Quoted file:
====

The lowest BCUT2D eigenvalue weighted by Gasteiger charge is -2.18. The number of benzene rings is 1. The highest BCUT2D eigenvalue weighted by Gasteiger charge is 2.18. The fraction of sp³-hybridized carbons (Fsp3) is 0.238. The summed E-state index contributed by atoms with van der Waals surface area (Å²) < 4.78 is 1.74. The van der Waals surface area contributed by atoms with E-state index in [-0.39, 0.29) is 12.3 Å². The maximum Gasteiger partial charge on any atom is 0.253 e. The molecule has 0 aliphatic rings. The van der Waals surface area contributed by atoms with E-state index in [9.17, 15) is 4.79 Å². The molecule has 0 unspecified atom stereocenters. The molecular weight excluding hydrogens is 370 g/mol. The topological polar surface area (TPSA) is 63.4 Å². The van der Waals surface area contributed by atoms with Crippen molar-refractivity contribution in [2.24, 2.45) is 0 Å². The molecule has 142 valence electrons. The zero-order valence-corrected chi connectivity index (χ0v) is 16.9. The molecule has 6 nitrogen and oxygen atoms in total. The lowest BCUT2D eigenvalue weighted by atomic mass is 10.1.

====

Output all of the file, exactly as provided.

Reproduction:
The lowest BCUT2D eigenvalue weighted by Gasteiger charge is -2.18. The number of benzene rings is 1. The highest BCUT2D eigenvalue weighted by Gasteiger charge is 2.18. The fraction of sp³-hybridized carbons (Fsp3) is 0.238. The summed E-state index contributed by atoms with van der Waals surface area (Å²) < 4.78 is 1.74. The van der Waals surface area contributed by atoms with E-state index in [-0.39, 0.29) is 12.3 Å². The maximum Gasteiger partial charge on any atom is 0.253 e. The molecule has 0 aliphatic rings. The van der Waals surface area contributed by atoms with E-state index in [9.17, 15) is 4.79 Å². The molecule has 0 unspecified atom stereocenters. The molecular weight excluding hydrogens is 370 g/mol. The topological polar surface area (TPSA) is 63.4 Å². The van der Waals surface area contributed by atoms with Crippen molar-refractivity contribution in [2.24, 2.45) is 0 Å². The molecule has 142 valence electrons. The zero-order valence-corrected chi connectivity index (χ0v) is 16.9. The molecule has 6 nitrogen and oxygen atoms in total. The lowest BCUT2D eigenvalue weighted by atomic mass is 10.1.